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Japan thanks US for support amid rows with China, Russia

by Staff Writers
Yokohama, Japan (AFP) Nov 13, 2010
Japan's Prime Minister Naoto Kan thanked US President Barack Obama Saturday for support over Tokyo's territorial spats with China and Russia and said the US presence is vital for Asia.

"I thanked him for continued US support while there are some issues over China and Russia," Kan told reporters after a meeting with Obama on the sidelines of the Asia-Pacific Economic Cooperation (APEC) summit.

"I told him that the Japanese people as well as our neighbours recognised that the US military presence is all the more important for the peace and security of this region," Kan said as he stood alongside Obama.

The comments underline efforts to repair the Japan-US relationship, which reached its lowest ebb in years after a dispute over the fate of a controversial air base that helped topple Kan's predecessor.

The two countries have recommitted to retaining the base in Okinawa but intense local opposition remains and there are fears that November 28 elections for a new governor could stymie plans to relocate the base within the island.

"I told him we will make utmost efforts after the Okinawa gubernatorial election," Kan said, indicating Japan will try to push ahead with the planned relocation, which is already years overdue.

Obama called the US relationship with Japan "the foundation of our security and our prosperity" and said the two sides were determined to further deepen their economic relationship.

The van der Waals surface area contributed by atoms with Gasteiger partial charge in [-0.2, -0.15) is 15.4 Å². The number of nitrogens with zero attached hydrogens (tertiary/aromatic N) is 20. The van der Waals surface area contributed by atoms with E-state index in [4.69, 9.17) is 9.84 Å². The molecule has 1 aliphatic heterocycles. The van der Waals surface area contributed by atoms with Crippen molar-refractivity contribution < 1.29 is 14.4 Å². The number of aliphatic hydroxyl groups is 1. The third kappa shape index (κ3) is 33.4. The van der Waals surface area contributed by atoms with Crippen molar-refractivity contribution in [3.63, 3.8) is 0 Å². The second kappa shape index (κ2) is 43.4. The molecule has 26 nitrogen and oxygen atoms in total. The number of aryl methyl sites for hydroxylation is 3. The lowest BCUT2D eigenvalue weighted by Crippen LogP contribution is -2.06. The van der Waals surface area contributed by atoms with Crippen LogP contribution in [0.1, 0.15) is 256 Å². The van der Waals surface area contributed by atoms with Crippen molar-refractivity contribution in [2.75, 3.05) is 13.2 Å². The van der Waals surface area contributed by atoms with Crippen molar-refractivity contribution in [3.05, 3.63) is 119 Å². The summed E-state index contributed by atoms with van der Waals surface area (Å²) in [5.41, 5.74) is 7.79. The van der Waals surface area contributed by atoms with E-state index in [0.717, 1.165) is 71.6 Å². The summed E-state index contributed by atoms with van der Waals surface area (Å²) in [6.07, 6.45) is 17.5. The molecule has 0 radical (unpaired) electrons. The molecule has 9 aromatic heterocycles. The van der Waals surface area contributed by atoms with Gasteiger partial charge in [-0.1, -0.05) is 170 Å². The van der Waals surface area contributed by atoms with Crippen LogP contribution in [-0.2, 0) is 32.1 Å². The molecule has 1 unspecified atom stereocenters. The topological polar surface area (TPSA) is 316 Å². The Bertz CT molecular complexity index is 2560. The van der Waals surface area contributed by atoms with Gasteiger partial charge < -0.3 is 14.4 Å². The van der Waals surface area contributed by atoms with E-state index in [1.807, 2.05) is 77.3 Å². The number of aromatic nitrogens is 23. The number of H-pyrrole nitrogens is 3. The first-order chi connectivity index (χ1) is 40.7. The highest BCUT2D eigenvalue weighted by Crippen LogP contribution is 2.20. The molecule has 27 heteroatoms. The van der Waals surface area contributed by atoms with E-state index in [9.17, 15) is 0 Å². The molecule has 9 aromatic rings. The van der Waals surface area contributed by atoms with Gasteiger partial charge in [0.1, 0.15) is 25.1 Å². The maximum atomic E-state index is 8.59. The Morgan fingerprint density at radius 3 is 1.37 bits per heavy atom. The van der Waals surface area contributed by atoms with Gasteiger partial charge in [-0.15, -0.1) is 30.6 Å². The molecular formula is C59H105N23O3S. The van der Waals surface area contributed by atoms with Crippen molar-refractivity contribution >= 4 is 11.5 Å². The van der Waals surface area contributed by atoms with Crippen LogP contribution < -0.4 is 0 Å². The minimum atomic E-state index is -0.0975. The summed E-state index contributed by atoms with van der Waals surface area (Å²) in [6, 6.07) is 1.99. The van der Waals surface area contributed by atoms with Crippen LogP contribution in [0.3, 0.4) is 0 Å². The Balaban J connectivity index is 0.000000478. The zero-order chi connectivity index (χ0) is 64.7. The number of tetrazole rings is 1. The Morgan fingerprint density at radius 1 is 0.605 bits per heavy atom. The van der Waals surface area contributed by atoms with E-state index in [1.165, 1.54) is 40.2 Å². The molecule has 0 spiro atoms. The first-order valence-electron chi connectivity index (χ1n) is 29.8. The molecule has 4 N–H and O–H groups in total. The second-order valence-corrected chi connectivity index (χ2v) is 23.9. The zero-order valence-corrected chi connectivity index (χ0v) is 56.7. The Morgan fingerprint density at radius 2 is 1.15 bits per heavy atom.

And he said Kan had accepted an invitation to visit the United States in the first half of next year.

Tokyo's feud with Beijing stems from the arrest of a Chinese trawler captain whose vessel collided with Japanese patrol boats in waters near a disputed island chain in the East China Sea in September.

Japan has also been at odds with Moscow since early this month when President Dmitry Medvedev made the first visit by a Russian leader to one of four Pacific islands at the heart of a separate territorial dispute.

US Secretary of State Hillary Clinton reiterated last month that the disputed Senkakus Islands, known in China as the Diaoyu Islands, fall within the scope of the US-Japan security alliance.

China was infuriated, expressing its "serious concern and strong dissatisfaction" over the comments Clinton made after a meeting with her Japanese counterpart Seiji Maehara.

The United States also publicly backed Japan over the Kuril Islands rift earlier this month, but called for negotiations to resolve the decades-old quarrel.

After calling for a permanent seat for India on the UN Security Council this week, Obama reaffirmed that Japan is also the kind of nation the United States would like to see at the pinnacle of power of a reformed world body.

"I look forward to a reformed Security Council that includes Japan as a permanent member," he said.

The White House meanwhile highlighted talks between the two sides on nuclear disarmament, security and non-proliferation, and said the partners were seeking joint projects ahead of the 2012 Nuclear Security Summit in South Korea.

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